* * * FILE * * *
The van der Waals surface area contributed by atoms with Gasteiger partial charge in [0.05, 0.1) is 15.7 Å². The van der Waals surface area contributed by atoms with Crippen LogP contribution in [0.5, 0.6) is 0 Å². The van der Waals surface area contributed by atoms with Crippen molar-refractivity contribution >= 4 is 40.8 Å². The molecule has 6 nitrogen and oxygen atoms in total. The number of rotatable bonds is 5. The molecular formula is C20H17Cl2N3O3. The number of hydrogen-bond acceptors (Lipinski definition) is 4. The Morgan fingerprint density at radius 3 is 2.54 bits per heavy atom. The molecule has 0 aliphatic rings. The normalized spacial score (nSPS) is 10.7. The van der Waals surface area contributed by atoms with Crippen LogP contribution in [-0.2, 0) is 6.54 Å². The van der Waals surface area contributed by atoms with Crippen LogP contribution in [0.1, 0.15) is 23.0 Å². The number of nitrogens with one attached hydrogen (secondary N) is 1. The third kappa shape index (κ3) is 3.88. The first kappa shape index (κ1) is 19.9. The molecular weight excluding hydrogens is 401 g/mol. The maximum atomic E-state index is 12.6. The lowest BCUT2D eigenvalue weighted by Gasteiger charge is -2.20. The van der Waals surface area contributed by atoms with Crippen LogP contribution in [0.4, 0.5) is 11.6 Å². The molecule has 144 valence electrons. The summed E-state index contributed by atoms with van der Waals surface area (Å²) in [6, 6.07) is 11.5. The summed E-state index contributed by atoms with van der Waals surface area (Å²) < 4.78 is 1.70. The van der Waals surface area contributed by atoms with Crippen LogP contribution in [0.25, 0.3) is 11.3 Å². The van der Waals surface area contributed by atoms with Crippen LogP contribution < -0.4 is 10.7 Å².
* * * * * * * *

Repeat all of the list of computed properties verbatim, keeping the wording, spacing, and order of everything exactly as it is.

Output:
The van der Waals surface area contributed by atoms with Gasteiger partial charge in [0.05, 0.1) is 15.7 Å². The van der Waals surface area contributed by atoms with Crippen LogP contribution in [0.5, 0.6) is 0 Å². The van der Waals surface area contributed by atoms with Crippen molar-refractivity contribution >= 4 is 40.8 Å². The molecule has 6 nitrogen and oxygen atoms in total. The number of rotatable bonds is 5. The molecular formula is C20H17Cl2N3O3. The number of hydrogen-bond acceptors (Lipinski definition) is 4. The Morgan fingerprint density at radius 3 is 2.54 bits per heavy atom. The molecule has 0 aliphatic rings. The normalized spacial score (nSPS) is 10.7. The van der Waals surface area contributed by atoms with Crippen LogP contribution in [-0.2, 0) is 6.54 Å². The van der Waals surface area contributed by atoms with Crippen LogP contribution in [0.1, 0.15) is 23.0 Å². The number of nitrogens with one attached hydrogen (secondary N) is 1. The third kappa shape index (κ3) is 3.88. The first kappa shape index (κ1) is 19.9. The molecular weight excluding hydrogens is 401 g/mol. The maximum atomic E-state index is 12.6. The lowest BCUT2D eigenvalue weighted by Gasteiger charge is -2.20. The van der Waals surface area contributed by atoms with Crippen LogP contribution in [0.4, 0.5) is 11.6 Å². The molecule has 144 valence electrons. The summed E-state index contributed by atoms with van der Waals surface area (Å²) in [6, 6.07) is 11.5. The summed E-state index contributed by atoms with van der Waals surface area (Å²) < 4.78 is 1.70. The van der Waals surface area contributed by atoms with Crippen LogP contribution in [0.25, 0.3) is 11.3 Å². The van der Waals surface area contributed by atoms with Crippen LogP contribution < -0.4 is 10.7 Å².